I didn't actually have to play this yet, as after 37.Kh2 Black  can't take because of 37...Qxa2 38.Qf2 here White  has some threats while also having a strong passed pawn. 38...Qb3 39.Qh4+ Kg7 40.Qe7+ Kg8 41.Qe8+ Kg7 42.Bc6 Here black's weak king plus no counterplay mean that White  is winning.
37...Bb7 38.Qf2
38.Qf3 was a possibility I overlooked. After 38...Qxf3 39.gxf3 Kg7 (39...Bxf3+? 40.Kh2 White  will win the bishop for the c pawn.) 40.Kg2 White  should win.
 38...g5
An attempt to create counterplay, but Black  probably should have waited.
39.fxg5+ Kxg5 40.Bc4 Qe5 41.Qe2 Qxc5
41...Kf6 42.Qxe5+ Kxe5 43.a3 should probably be winning, even though black's king is quite active.
 42.Qxe6 Be4 43.Qg8+ Kf4?
Black  had to try 43...Kh6.
 44.Qxh7 Kg3 45.Qg7+ Kf2 46.Qb2+ Kg3 47.Qc3+ Kf4 48.Qd2+

48.Kh2 Qf2 49.Qg7 was even faster.
 48...Ke5
48...Kg3 49.Qg5+ Kf2 50.Qf4+ Ke1 51.Qc1+ Kf2 52.Qg1+
49.Kh2
Here my opponent made a final blunder, although he is lost anyway.
49...f4? 50.Qc3+
After50.qc3Ray.jpg
Position after 50.Qc3


Here my opponent resigned in view of 50... Kf5 (50...Kd6 51.Qf6+; 50...Qd4 51.Qxa5+) 51.Be6+.  1–0

Probably my best game in the tournament was against Boris Savchenko from the penultimate round.



AlexOthoughtMO.jpgMy opponent came into this round having 1/2 point less than me, so I expected him to play aggressively. Even though I had best tiebreak in the tournament I decided that I would not play for a draw, but go for the win. 
1.e4 e5 2.Nf3 Nc6 3.Bc4 Bc5 4.c3 Nf6 5.d3 d6 6.Bb3 a6 7.Nbd2 Ba7 8.Nf1
The idea of this move is to save some time on moves like h3 and Re1. He also keeps a possibility to castle long side.
8...Be6 9.Ng3 h6 10.h3 Qd7 11.Nh4 g6 12.Qe2 0–0–0 13.Ba4 d5 14.Nf3 b5 15.Bb3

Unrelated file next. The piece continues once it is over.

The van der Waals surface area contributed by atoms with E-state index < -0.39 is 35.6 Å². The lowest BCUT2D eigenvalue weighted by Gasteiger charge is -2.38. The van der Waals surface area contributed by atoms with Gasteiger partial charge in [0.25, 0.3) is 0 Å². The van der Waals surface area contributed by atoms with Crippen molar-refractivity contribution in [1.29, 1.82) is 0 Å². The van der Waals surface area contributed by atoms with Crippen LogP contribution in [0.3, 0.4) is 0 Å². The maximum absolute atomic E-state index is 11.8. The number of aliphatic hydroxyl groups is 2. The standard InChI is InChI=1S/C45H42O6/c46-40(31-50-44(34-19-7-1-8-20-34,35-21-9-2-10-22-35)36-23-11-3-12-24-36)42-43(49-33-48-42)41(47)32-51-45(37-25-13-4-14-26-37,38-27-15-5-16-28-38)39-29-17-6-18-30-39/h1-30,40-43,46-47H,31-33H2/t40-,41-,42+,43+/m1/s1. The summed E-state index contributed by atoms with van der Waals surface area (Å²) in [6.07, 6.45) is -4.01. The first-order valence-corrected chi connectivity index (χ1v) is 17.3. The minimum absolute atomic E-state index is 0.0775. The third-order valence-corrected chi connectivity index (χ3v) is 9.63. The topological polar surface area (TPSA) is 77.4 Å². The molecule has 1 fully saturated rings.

15.Bc2? dxe4 16.dxe4 Bc4
15...d4!?

After15...d4.jpg
Position after 15...d4

16.Bc2
A risky move, giving me too much space.
In case of 16.Bxe6 fxe6! 17.cxd4 Nxd4 18.Nxd4 Qxd4 19.Be3 Qb4+ 20.Qd2 Qxd2+ 21.Kxd2 Bxe3+=
16...Qd6 17.0–0 Nd7 18.Kh2 f5 19.exf5 gxf5 20.Nh4
I underestimated this move. I thought it does not work because of ...e4. In fact the position that results after ...e4 is very unclear.  I spent about 20 minutes here checking moves like Ne7 and even Qf8, but it turned out that the text move is much better.
20...e4 21.dxe4 fxe4 22.Bxe4 Rhe8!?

SavRhe8.jpg
Position after 22...Rhe8


Black keeps the pressure and my opponent makes a big mistake.
23.f4?
This move closes the c1 bishop off. I can try to use the pin on the e-file now. I think my position is objectively better now.
23...Nf6 24.Rd1 Nxe4 25.Nxe4 Qe7 26.Ng6 Qg7 27.Qh5 dxc3!?
At first I was going to play 27...Rd5 28.Ne5 Rg8 but then I noticed 29.Qf3!?
28.Nxc3
We both had not more than 15 minutes on our clocks here and I missed this move. I forgot that after...
28...b4
28...Rxd1 29.Nxd1 Qd4 he has 30.Be3.
29.Qf3!
Best chance
29...Qxg6
Before I made this move I had to see the position after my 33rd move.
29...Bd7 30.Ne5 30.f5!? bxc3 31.bxc3 30...Rxe5 31.fxe5 bxc3 32.bxc3 Qxe5+ 33.Bf4
I think Black should better here but it is still very complicated.
30.Qxc6 Bf5 31.Qa8+ Bb8
After31...Bb8.jpg
Position after 31...Bb8


32.Be3
We both missed here 32.Rxd8+ Rxd8 33.Nd5! Rd7 (33...Qe6 34.Ne7+!!; 33...Re8) 
32...bxc3 33.Ba7 Rd2 34.Qxb8+ Kd7 35.Rxd2+ cxd2 36.Qb4 Re2
 Now I'm completely winning, the rest is easy.
37.Bf2 Bc2 38.Qd4+ Qd6 39.Qg7+ Kc8 40.Qg4+ Qe6 41.f5 Bxf5 42.Qf3 Qe5+ 43.Kg1
43.Bg3 Qe4–+
43...Re1+ 44.Bxe1 dxe1Q+ 45.Rxe1 Qxe1+ 46.Kh2 Qe5+ 47.Kg1 Qe4 48.Qh5 Qe3+ 49.Kh2 Be4 50.Qe5 Qe2 51.Qg7 Kb7 52.a3 h5 53.Kg1 h4 54.Kh2 Qd2 55.b4 Qf4+ 56.Kg1 Qe3+ 57.Kh2 Qf4+ 58.Kg1 Qc1+ 59.Kh2 Qxa3 60.Qg4 Qxb4 61.Qxh4 a5 62.Qg4 a4 63.h4 a3 64.Qe2 Bd5 65.h5 Qb2 0–1


I consider this win one of the biggest successes in my chess career.
KarpovOni.jpg
Anatoly Karpov with Alexander Onischuk at the awards ceremony


I’d like to thank Ray Robson and Alex Betaneli for their support and great company during the tournament.  After the tournament, I took Ray to Crimea, Ukraine, where I grew up. We are studying our games here, and today we went to Sevastopol to see the city. In three days we are flying back to Moscow for the Aeroflot Open (February 16-27). Wish us good chess.

GMs Jaan Ehlvest and Dmitry Gurevich were also playing in Moscow and scored 6/9 and 4.5/9, respectively. Many other Americans will join Ray and Alex in Moscow, including Irina Krush, Varuzhan Akobian, Alexander Ivanov, Bayaara Zorigt and Melikset Khachiyan. Follow them on the Aeroflot website.